Madrid’s been taken over by parrots to an even greater extent since the last time I was there, in 2009.
“Feckin’ parrots, they’re everywhere. Shite on them.”
Apparently they’ve been taking over from the native bird population with their squawking parrot ways, screeching from tree to tree, a flash of bright green gone before your eyes before you hear them squawking in disdain at you from the sanctuary of their high perches.
I don’t mind them actually, feeling they add a bit of colour to the place while giving the noisy madrileños a bit of competition.
My dad reckons two types of parrot have now moved in, from Uruguay and Argentina, though it’s unclear at this point in research if they work together in cahoots or terrorise the local bird populace independently of one another.
I have to say I didn’t see them in cahoots, nor do I know what a cahoot looks like, much less where a fella – or indeed a parrot – would get a cahoot. But you can’t put anything past these Latin American gangs and I suppose if they want cahoots they’ll get them.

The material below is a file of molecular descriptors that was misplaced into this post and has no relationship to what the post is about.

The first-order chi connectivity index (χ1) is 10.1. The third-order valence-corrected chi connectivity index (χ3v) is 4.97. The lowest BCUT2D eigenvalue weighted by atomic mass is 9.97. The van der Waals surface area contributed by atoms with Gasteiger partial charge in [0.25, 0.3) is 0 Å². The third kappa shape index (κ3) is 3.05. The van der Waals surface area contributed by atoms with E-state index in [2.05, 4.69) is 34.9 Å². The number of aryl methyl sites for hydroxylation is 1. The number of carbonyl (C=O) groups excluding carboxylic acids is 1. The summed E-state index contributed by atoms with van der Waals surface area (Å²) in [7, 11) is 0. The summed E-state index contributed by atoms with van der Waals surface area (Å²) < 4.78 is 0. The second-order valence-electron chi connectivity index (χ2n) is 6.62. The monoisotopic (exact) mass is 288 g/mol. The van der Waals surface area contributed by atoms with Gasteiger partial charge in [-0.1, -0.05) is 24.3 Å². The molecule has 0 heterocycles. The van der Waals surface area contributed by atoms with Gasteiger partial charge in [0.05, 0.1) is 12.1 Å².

We saw loads of parrots in the Casa de Campo in particular, along with rabbits and prostitutes who have little but a healthy sex life in common. If those parrots keep going the way they’re going it won’t long until they move in on that racket too. And hombre, do those parrots like making a racket.
Apart from walks in the Casa de Campo, where we snuck peaks at the lions, tigers and baboons through the fence at the back of the zoo (their prices are outrageous), we got up to little else while in Madrid.
We missed all the hulabaloo when the miners arrived from Asturias to protest against the loss of their livelihoods due to the Spanish government’s idiotic cutbacks. All the excitement happened while we were in Lozoya, which I wrote about already. Apparently the police fired steel bullets coated in rubber at protesters. Protecting their paymasters from voices of dissent. I guess their livelihoods won’t be threatened...
Poor Nipito looked like he had been in a scrap with them. He already had scratches and a huge bump on his forehead from various misadventures before he ran into a corner-edge of a table in Lozoya leaving him with a swollen black eye. He was lucky the corner wasn’t half a centimetre higher – or he half a centimetre shorter – or he might have lost the eye. He looked like he had been through 12 rounds with Vitali Klitschko and was quiet for the rest of the night. The black eye didn’t stop him running for long though, and he was at it again the next day, leaving us with hearts in mouths anytime he went near an evil table edge.
Thankfully there were no more serious injuries and we were able to enjoy the rest of my parents’ hospitality until we had to bid them adieu at Chamartin to board the train to Bilbao. ¡More adventures lay in wait!